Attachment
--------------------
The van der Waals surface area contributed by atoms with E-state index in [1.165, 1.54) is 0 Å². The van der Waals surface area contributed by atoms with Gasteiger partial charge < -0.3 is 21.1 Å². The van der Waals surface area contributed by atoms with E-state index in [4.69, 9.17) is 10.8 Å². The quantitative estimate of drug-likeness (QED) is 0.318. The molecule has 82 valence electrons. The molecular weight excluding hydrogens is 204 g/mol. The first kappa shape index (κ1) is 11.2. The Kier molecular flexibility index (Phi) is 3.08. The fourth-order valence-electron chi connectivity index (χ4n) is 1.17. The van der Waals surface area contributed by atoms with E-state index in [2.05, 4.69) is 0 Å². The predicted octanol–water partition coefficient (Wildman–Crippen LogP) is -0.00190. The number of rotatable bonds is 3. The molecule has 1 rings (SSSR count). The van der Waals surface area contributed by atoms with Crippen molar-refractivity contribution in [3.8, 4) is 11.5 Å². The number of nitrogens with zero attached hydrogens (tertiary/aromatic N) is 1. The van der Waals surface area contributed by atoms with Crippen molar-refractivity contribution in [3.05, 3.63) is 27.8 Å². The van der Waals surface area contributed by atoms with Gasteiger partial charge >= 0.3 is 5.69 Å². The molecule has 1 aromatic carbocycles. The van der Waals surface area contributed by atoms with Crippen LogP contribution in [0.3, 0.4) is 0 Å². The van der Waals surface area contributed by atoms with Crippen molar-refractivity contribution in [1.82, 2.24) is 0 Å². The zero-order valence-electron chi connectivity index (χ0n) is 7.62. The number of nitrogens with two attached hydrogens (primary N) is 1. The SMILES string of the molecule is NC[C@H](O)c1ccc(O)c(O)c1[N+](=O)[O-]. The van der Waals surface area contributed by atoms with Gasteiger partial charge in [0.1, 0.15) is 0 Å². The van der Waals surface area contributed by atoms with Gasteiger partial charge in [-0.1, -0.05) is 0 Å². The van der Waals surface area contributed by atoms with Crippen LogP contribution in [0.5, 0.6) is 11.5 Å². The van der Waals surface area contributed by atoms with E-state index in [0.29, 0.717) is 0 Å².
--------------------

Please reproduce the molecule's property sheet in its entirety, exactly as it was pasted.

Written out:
The van der Waals surface area contributed by atoms with E-state index in [1.165, 1.54) is 0 Å². The van der Waals surface area contributed by atoms with Gasteiger partial charge < -0.3 is 21.1 Å². The van der Waals surface area contributed by atoms with E-state index in [4.69, 9.17) is 10.8 Å². The quantitative estimate of drug-likeness (QED) is 0.318. The molecule has 82 valence electrons. The molecular weight excluding hydrogens is 204 g/mol. The first kappa shape index (κ1) is 11.2. The Kier molecular flexibility index (Phi) is 3.08. The fourth-order valence-electron chi connectivity index (χ4n) is 1.17. The van der Waals surface area contributed by atoms with E-state index in [2.05, 4.69) is 0 Å². The predicted octanol–water partition coefficient (Wildman–Crippen LogP) is -0.00190. The number of rotatable bonds is 3. The molecule has 1 rings (SSSR count). The van der Waals surface area contributed by atoms with Crippen molar-refractivity contribution in [3.8, 4) is 11.5 Å². The number of nitrogens with zero attached hydrogens (tertiary/aromatic N) is 1. The van der Waals surface area contributed by atoms with Crippen molar-refractivity contribution in [3.05, 3.63) is 27.8 Å². The van der Waals surface area contributed by atoms with Gasteiger partial charge >= 0.3 is 5.69 Å². The molecule has 1 aromatic carbocycles. The van der Waals surface area contributed by atoms with Crippen LogP contribution in [0.3, 0.4) is 0 Å². The van der Waals surface area contributed by atoms with Crippen molar-refractivity contribution in [1.82, 2.24) is 0 Å². The zero-order valence-electron chi connectivity index (χ0n) is 7.62. The number of nitrogens with two attached hydrogens (primary N) is 1. The SMILES string of the molecule is NC[C@H](O)c1ccc(O)c(O)c1[N+](=O)[O-]. The van der Waals surface area contributed by atoms with Gasteiger partial charge in [0.1, 0.15) is 0 Å². The van der Waals surface area contributed by atoms with Gasteiger partial charge in [-0.1, -0.05) is 0 Å². The van der Waals surface area contributed by atoms with Crippen LogP contribution in [0.5, 0.6) is 11.5 Å². The van der Waals surface area contributed by atoms with E-state index in [0.29, 0.717) is 0 Å².